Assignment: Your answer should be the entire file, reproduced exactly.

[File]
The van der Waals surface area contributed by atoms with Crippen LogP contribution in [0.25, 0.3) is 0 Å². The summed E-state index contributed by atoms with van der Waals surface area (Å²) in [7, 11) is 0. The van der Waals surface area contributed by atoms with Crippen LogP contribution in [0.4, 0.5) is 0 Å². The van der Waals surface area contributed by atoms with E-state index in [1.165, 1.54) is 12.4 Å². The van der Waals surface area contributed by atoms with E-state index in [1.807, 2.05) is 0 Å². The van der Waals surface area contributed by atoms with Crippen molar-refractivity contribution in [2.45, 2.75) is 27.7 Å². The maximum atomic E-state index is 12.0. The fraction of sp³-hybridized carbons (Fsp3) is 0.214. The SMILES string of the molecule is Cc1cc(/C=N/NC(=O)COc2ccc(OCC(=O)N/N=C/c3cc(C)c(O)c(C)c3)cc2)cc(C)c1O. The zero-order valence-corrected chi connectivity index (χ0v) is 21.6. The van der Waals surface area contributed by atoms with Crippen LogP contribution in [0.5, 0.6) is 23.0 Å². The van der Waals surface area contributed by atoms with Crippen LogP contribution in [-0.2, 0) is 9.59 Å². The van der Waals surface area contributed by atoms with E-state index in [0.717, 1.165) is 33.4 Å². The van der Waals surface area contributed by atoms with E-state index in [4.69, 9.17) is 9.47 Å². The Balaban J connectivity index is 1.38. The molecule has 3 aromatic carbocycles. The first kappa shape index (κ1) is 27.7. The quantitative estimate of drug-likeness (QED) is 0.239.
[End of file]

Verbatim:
The van der Waals surface area contributed by atoms with Crippen LogP contribution in [0.25, 0.3) is 0 Å². The summed E-state index contributed by atoms with van der Waals surface area (Å²) in [7, 11) is 0. The van der Waals surface area contributed by atoms with Crippen LogP contribution in [0.4, 0.5) is 0 Å². The van der Waals surface area contributed by atoms with E-state index in [1.165, 1.54) is 12.4 Å². The van der Waals surface area contributed by atoms with E-state index in [1.807, 2.05) is 0 Å². The van der Waals surface area contributed by atoms with Crippen molar-refractivity contribution in [2.45, 2.75) is 27.7 Å². The maximum atomic E-state index is 12.0. The fraction of sp³-hybridized carbons (Fsp3) is 0.214. The SMILES string of the molecule is Cc1cc(/C=N/NC(=O)COc2ccc(OCC(=O)N/N=C/c3cc(C)c(O)c(C)c3)cc2)cc(C)c1O. The zero-order valence-corrected chi connectivity index (χ0v) is 21.6. The van der Waals surface area contributed by atoms with Crippen LogP contribution in [0.5, 0.6) is 23.0 Å². The van der Waals surface area contributed by atoms with Crippen LogP contribution in [-0.2, 0) is 9.59 Å². The van der Waals surface area contributed by atoms with E-state index in [0.717, 1.165) is 33.4 Å². The van der Waals surface area contributed by atoms with E-state index in [4.69, 9.17) is 9.47 Å². The Balaban J connectivity index is 1.38. The molecule has 3 aromatic carbocycles. The first kappa shape index (κ1) is 27.7. The quantitative estimate of drug-likeness (QED) is 0.239.